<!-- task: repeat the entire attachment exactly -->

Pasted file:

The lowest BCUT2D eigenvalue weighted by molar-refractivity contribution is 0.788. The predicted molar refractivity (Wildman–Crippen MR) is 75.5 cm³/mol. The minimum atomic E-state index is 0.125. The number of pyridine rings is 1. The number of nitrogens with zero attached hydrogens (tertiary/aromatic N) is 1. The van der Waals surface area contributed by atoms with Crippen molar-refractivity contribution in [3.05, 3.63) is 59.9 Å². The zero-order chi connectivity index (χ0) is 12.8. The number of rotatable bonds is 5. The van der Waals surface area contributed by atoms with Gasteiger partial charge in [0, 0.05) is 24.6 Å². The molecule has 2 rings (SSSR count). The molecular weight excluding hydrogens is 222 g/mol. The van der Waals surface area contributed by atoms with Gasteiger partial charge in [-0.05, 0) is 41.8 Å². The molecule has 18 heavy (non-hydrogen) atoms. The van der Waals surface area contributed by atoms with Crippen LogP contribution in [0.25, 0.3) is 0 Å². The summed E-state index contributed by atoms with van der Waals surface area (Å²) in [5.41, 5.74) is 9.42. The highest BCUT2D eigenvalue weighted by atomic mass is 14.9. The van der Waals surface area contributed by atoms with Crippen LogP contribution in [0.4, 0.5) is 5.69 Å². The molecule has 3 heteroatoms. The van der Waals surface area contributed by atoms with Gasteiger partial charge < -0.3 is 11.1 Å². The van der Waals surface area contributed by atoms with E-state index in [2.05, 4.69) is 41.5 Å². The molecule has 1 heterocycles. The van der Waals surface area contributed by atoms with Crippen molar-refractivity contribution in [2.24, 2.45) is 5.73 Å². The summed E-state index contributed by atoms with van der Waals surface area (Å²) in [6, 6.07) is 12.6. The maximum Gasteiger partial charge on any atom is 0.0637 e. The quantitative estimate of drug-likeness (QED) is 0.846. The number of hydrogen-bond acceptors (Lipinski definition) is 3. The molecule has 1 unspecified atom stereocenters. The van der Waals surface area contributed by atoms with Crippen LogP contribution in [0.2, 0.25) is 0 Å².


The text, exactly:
The lowest BCUT2D eigenvalue weighted by molar-refractivity contribution is 0.788. The predicted molar refractivity (Wildman–Crippen MR) is 75.5 cm³/mol. The minimum atomic E-state index is 0.125. The number of pyridine rings is 1. The number of nitrogens with zero attached hydrogens (tertiary/aromatic N) is 1. The van der Waals surface area contributed by atoms with Crippen molar-refractivity contribution in [3.05, 3.63) is 59.9 Å². The zero-order chi connectivity index (χ0) is 12.8. The number of rotatable bonds is 5. The van der Waals surface area contributed by atoms with Gasteiger partial charge in [0, 0.05) is 24.6 Å². The molecule has 2 rings (SSSR count). The molecular weight excluding hydrogens is 222 g/mol. The van der Waals surface area contributed by atoms with Gasteiger partial charge in [-0.05, 0) is 41.8 Å². The molecule has 18 heavy (non-hydrogen) atoms. The van der Waals surface area contributed by atoms with Crippen LogP contribution in [0.25, 0.3) is 0 Å². The summed E-state index contributed by atoms with van der Waals surface area (Å²) in [5.41, 5.74) is 9.42. The highest BCUT2D eigenvalue weighted by atomic mass is 14.9. The van der Waals surface area contributed by atoms with Crippen LogP contribution in [0.4, 0.5) is 5.69 Å². The molecule has 3 heteroatoms. The van der Waals surface area contributed by atoms with Gasteiger partial charge < -0.3 is 11.1 Å². The van der Waals surface area contributed by atoms with E-state index in [2.05, 4.69) is 41.5 Å². The molecule has 1 heterocycles. The van der Waals surface area contributed by atoms with Crippen molar-refractivity contribution in [2.24, 2.45) is 5.73 Å². The summed E-state index contributed by atoms with van der Waals surface area (Å²) in [6, 6.07) is 12.6. The maximum Gasteiger partial charge on any atom is 0.0637 e. The quantitative estimate of drug-likeness (QED) is 0.846. The number of hydrogen-bond acceptors (Lipinski definition) is 3. The molecule has 1 unspecified atom stereocenters. The van der Waals surface area contributed by atoms with Crippen LogP contribution in [0.2, 0.25) is 0 Å².